Redwoods at Muir Woods

Mom shows just how big the redwoods really are

After experiencing true localvore dining at a little restaurant near San Anselmo on Saturday night, we figured we’d hit the apex of our culinary experiences.  Interestingly enough, we learned that in the Bay Area, even the national monuments have sustainable local cuisine.  We spent Sunday morning hiking around Muir Woods, whose stands of coastal redwoods are pretty amazing given their proximity to such a huge population center.  Looking back on it, the Kents, who donated the land to the federal government over 100 years ago, were probably considered insane by their peers.   I’m probably not the only one grateful for this gift, as evidenced by the sheer mass of humanity we encountered towards the end of our morning hike!

Marin headlands

Looking north from Muir Beach

Before heading out to the Muir Beach overlook for lunch, we stopped by the Muir Woods Café, where we learned how culinarily correct it truly was.  Everything on the menu was organic or sustainable, and had been harvested/grown/baked locally.  The sandwiches sure beat the anemic energy bars I had brought, and getting to enjoy lunch on a picnic bench overlooking the Pacific beat fighting the Father’s Day restaurant crowds.

Overall, it was a perfect weekend getaway, and piqued my interest in a return trip to explore the coast, Mt. Tam, and the many wineries we missed this time around.

Farmers Market Abundance

Swiss Chard & Millet with Grilled Spring OnionsUp here in the mountains, we don’t have year-round farmers markets like our brethren in the lower altitudes (as a friend on Facebook reminded me last week).  Our local purveyors, including the only health food store in South Lake Tahoe, handily located next to my office, and the larger supermarket chains, do have a reasonable selection of organic, seasonal produce.  So we’re not exactly forced to suffer through a winter of cabbage and squash.

However, when June arrives and the hardiest of vendors appear at the first farmers market in South Lake Tahoe, it’s a hopeful sign of good food to come.

Inspired by Barbara Kingsolver’s book Animal, Vegetable, Miracle, I’ve tried to keep to seasonal organic produce the past year.  As I have a black thumb and am unable to grow anything other than weeds, I convinced Nils that we sign up for South Shore’s first CSA.  That won’t begin until mid-month, so last week I foraged among the few vendors who showed up, and came away with succulently violet fat spring onions, beautiful Swiss chard and plump sweet peas.  The sweet peas disappeared very quickly on their own, but the onions I grilled until sweet and added them to a millet dish that contained the chard and blue cheese.  Colorful, simple and flavorful.  A perfect beginning to our summer of local eating.

Chocolate Caramel Tart

I have been eyeing this recipe in Clotilde Dusoulier’s Chocolate & Zucchini cookbook for the past year, but a decided lack of creme fraiche (a key ingredient, one that I had no desire to make on my own) and trepidation about making the pate sable discouraged me from attempting it.

So when I finally located creme fraiche at the local Grocery Outlet, it became clear that I had to step it up and stop with the excuses. Luckily I had some friends ready to serve as willing and able guinea pigs, and after a full day of skiing powder, both Nils and I had ample appetite for a sinfully rich dessert.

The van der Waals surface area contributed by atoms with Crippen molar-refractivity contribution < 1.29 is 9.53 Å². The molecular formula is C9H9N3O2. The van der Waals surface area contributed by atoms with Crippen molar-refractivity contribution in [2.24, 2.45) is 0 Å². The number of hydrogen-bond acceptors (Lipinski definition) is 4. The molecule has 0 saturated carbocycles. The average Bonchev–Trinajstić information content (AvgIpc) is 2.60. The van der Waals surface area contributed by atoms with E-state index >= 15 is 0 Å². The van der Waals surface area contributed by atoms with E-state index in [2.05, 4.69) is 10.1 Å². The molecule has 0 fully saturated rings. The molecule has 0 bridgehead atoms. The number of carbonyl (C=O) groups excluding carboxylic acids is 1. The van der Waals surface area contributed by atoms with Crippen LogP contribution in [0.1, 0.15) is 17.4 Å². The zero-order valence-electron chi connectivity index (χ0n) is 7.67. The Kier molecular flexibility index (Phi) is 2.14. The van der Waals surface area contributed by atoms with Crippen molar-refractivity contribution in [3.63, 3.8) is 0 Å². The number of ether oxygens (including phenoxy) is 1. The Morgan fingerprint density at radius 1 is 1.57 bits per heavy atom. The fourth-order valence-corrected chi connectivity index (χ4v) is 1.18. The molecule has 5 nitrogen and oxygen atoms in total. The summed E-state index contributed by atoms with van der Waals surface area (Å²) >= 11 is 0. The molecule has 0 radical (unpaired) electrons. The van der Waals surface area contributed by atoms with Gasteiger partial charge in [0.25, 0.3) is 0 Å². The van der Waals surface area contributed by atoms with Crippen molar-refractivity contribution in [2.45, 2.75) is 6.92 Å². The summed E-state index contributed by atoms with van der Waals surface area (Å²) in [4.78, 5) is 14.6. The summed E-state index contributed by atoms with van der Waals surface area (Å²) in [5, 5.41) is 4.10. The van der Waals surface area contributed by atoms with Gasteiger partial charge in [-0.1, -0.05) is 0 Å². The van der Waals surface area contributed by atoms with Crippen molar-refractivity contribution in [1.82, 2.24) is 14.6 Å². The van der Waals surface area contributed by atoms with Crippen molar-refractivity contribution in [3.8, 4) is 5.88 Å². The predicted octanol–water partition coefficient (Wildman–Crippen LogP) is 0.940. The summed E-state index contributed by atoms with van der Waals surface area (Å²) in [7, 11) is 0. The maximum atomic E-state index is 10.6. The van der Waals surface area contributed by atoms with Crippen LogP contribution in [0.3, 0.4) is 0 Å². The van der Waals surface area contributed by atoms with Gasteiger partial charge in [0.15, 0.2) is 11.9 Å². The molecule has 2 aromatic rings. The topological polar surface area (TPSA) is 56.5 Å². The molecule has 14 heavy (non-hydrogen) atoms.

The pastry part was probably the easiest part of the process, as it can be made in a food processor and requires no rolling (a similar recipe for said crust can be found here).  Having made chocolate ganache before, it was less daunting than the caramel layer, which involved a host of ingredients, including brown sugar, honey, creme fraiche and butter.  (Did I mention that this was NOT a low-calorie dessert?)

Overall, the three step process (crust, caramel layer and chocolate) were not difficult – just time consuming.   I didn’t plan far enough in advance and ended up making this mere hours before it was needed, so it didn’t set quite as well as it should have.

But it still tasted divine.

Making Whoopie….

Making Whoopie....

pies, that is (this is a family friendly blog after all!).

With the overabundance of zucchini at the farmer’s market, I decided to experiment with a Gourmet recipe for whoopie pies that had caught my eye.  Since I still had a small vat of chocolate powdered sugar frosting left over from a friend’s birthday cake, I used that instead of cream cheese frosting. Call it the whoopie pie equivalent of zucchini chocolate chip cake.

Despite accidentally overlooking the baking soda, they were really tasty.  The zucchini was noticeable in a good way, as I used the food processor to grate them, thus resulting in larger pieces than I think the recipe originally called for.  I omitted the nuts this time, but would definitely include them in the future, as I think that’ll add to the texture.

Wannabe Locavore

Over vacation I was reminded about the choices I make when I eat in two ways that inspired me to rethink things once I got home.  In addition to seeing the documentary Food Inc. I finally had a chance to read Animal, Vegetable, Miracle, Barbara Kingsolver’s book on her own family’s attempt to eat locally for a year.  It was a fantastic read, and inspired me to do what little I could to support local food and cook seasonally.  The latter isn’t totally unfamiliar to me, as I did just that when I lived in Paris many moons ago. However, it’s something I’ve become less accustomed to, as the produce specials at the local supermarkets don’t always reflect the seasonality of Northern California, but that of South America (i.e. asparagus for $1.50 a pound in December) and other parts of the world.